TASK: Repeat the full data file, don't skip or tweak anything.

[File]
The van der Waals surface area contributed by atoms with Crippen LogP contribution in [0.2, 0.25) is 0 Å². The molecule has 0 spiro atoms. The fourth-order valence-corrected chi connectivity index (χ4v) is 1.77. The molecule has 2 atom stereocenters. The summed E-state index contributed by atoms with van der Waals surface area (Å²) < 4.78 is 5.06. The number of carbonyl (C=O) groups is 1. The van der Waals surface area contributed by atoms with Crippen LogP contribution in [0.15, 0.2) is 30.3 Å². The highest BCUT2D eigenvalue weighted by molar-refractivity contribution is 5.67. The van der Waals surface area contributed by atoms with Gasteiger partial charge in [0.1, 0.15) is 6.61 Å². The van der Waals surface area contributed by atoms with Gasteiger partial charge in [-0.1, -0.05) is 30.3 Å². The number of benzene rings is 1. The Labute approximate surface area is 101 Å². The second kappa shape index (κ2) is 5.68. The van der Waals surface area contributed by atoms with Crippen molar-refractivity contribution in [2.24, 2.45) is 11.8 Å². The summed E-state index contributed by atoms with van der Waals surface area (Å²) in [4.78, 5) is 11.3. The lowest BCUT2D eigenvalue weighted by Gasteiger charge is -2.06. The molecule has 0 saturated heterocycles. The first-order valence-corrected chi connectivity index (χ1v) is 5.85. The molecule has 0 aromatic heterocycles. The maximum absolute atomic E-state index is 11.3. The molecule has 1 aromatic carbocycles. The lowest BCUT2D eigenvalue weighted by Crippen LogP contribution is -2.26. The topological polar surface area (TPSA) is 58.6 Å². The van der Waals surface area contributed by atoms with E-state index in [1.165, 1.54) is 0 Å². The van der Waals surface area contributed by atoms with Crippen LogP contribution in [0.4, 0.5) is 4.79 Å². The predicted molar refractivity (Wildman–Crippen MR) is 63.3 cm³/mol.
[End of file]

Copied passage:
The van der Waals surface area contributed by atoms with Crippen LogP contribution in [0.2, 0.25) is 0 Å². The molecule has 0 spiro atoms. The fourth-order valence-corrected chi connectivity index (χ4v) is 1.77. The molecule has 2 atom stereocenters. The summed E-state index contributed by atoms with van der Waals surface area (Å²) < 4.78 is 5.06. The number of carbonyl (C=O) groups is 1. The van der Waals surface area contributed by atoms with Crippen LogP contribution in [0.15, 0.2) is 30.3 Å². The highest BCUT2D eigenvalue weighted by molar-refractivity contribution is 5.67. The van der Waals surface area contributed by atoms with Gasteiger partial charge in [0.1, 0.15) is 6.61 Å². The van der Waals surface area contributed by atoms with Gasteiger partial charge in [-0.1, -0.05) is 30.3 Å². The number of benzene rings is 1. The Labute approximate surface area is 101 Å². The second kappa shape index (κ2) is 5.68. The van der Waals surface area contributed by atoms with Crippen molar-refractivity contribution in [2.24, 2.45) is 11.8 Å². The summed E-state index contributed by atoms with van der Waals surface area (Å²) in [4.78, 5) is 11.3. The lowest BCUT2D eigenvalue weighted by Gasteiger charge is -2.06. The molecule has 0 saturated heterocycles. The first-order valence-corrected chi connectivity index (χ1v) is 5.85. The molecule has 0 aromatic heterocycles. The maximum absolute atomic E-state index is 11.3. The molecule has 1 aromatic carbocycles. The lowest BCUT2D eigenvalue weighted by Crippen LogP contribution is -2.26. The topological polar surface area (TPSA) is 58.6 Å². The van der Waals surface area contributed by atoms with E-state index in [1.165, 1.54) is 0 Å². The van der Waals surface area contributed by atoms with Crippen LogP contribution in [0.4, 0.5) is 4.79 Å². The predicted molar refractivity (Wildman–Crippen MR) is 63.3 cm³/mol.